What business opportunities does the new data partnership in Alberta provide? How do you make Web mapping sites accessible to those with disabilities? Find out in this month’s edition of SDI Snapshot, a collection of the latest and most significant SDI news, data, products and events.
Here’s a look at what’s happening in Canada and globally in the world of Spatial Data Infrastructure (SDI). This November 2015 post is a collection of the latest and most significant SDI news, data, products and events.
A new brand and long-term agreement with the Government of Alberta will provide more opportunities for Spatial Data Warehouse (SDW), AltaLIS, Alberta's geospatial community and all Albertans. SDW, a not-for-profit created in 1996 to take over digital mapping activities previously done by the government, was recently broadened to include organizations in energy and forestry, urban and rural municipalities, and the Alberta Energy Regulator. This has strengthened SDW’s ability to leverage these land users to explore unique mapping business opportunities.
In North America, many people live with a disability that affects their way of life. Using the Internet is a fundamental piece of most people’s lives, and developers should strive to make an Internet experience that tries to work for everyone. To that end, the W3C has authored Web Content Accessibility Guidelines (WCAG) that help make technologies accessible to those with disabilities. A short series of posts is being published to try and tackle the top five criteria that Web developers can use to make WCAG-compliant Web map sites.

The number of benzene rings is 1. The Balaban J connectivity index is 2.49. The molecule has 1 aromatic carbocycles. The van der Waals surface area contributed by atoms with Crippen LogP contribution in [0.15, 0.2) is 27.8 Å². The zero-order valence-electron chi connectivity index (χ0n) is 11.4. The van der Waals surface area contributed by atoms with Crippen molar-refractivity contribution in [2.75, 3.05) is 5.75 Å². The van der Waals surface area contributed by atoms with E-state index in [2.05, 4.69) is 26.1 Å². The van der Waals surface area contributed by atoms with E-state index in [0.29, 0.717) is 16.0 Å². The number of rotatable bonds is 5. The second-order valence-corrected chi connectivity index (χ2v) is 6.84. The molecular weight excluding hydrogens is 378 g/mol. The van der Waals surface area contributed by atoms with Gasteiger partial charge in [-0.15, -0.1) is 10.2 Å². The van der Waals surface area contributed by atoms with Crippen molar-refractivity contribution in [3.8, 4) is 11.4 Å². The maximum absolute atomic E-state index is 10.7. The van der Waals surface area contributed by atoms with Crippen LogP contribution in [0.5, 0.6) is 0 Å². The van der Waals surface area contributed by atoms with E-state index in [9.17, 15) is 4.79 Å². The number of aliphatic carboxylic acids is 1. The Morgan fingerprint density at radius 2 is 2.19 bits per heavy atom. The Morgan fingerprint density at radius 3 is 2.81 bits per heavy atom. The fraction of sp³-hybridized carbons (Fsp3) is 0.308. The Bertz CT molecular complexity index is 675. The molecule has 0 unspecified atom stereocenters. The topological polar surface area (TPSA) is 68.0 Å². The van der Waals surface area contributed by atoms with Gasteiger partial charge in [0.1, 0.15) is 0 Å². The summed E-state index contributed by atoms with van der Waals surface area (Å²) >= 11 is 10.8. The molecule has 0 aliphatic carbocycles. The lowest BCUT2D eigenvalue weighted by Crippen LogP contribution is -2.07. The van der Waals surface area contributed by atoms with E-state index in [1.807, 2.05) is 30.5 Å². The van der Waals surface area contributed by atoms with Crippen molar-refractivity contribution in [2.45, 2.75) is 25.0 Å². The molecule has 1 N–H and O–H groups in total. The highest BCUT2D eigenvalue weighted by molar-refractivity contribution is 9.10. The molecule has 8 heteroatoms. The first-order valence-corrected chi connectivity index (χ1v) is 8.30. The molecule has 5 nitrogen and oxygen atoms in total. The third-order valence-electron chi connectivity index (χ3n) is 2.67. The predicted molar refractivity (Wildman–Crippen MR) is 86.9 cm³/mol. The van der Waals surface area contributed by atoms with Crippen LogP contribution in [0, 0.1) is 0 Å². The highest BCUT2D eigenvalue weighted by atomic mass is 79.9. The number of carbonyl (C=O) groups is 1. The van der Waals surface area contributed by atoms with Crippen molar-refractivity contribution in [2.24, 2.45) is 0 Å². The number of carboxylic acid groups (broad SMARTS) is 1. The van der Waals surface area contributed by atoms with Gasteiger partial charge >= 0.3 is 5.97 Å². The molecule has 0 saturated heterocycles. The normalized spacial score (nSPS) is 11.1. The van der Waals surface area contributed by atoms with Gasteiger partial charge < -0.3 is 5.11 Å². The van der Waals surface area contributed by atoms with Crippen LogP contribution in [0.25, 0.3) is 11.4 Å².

The Nova Scotia Department of Fisheries and Aquaculture has embraced Web GIS technology to help implement their regulatory framework that aims to balance the needs of businesses, communities and the environment. This interactive Fisheries and Aquaculture Site Mapping Tool visualizes the location of pending and approved licenses and leases in the province related to fish hatcheries and land-based, finfish and marine shellfish aquaculture sites. Mapping in the dark with Énergie NB Power
Énergie NB Power, formerly New Brunswick Power, has been busy upgrading for the modern energy consumer. The utility revamped its Web site with more consumer-oriented, real-time information and launched an interactive power outage map. After two major weather patterns (first, an ice storm then a post-tropical storm) hit the province, NB Power’s executive team wanted to improve the way the utility communicated outages with the public. Mapping has become an excellent way to describe the extent of the power restoration challenge.
In October, Esri Canada gave Parks Canada an Award of Excellence in GIS, following an enterprise ArcGIS implementation. The platform has allowed Parks Canada to integrate various other systems and create several new applications for its staff. These include the Parks Canada Atlas, which provides basemaps of the Agency’s parks ranging from a Canada-wide scale down to 1:36,000. A National Integrated Realty System, meanwhile, allows the Agency’s 50-member Realty team to link their documents to land parcels, and the Incident and Event Management System helps National Park Wardens document and manage law enforcement incidents.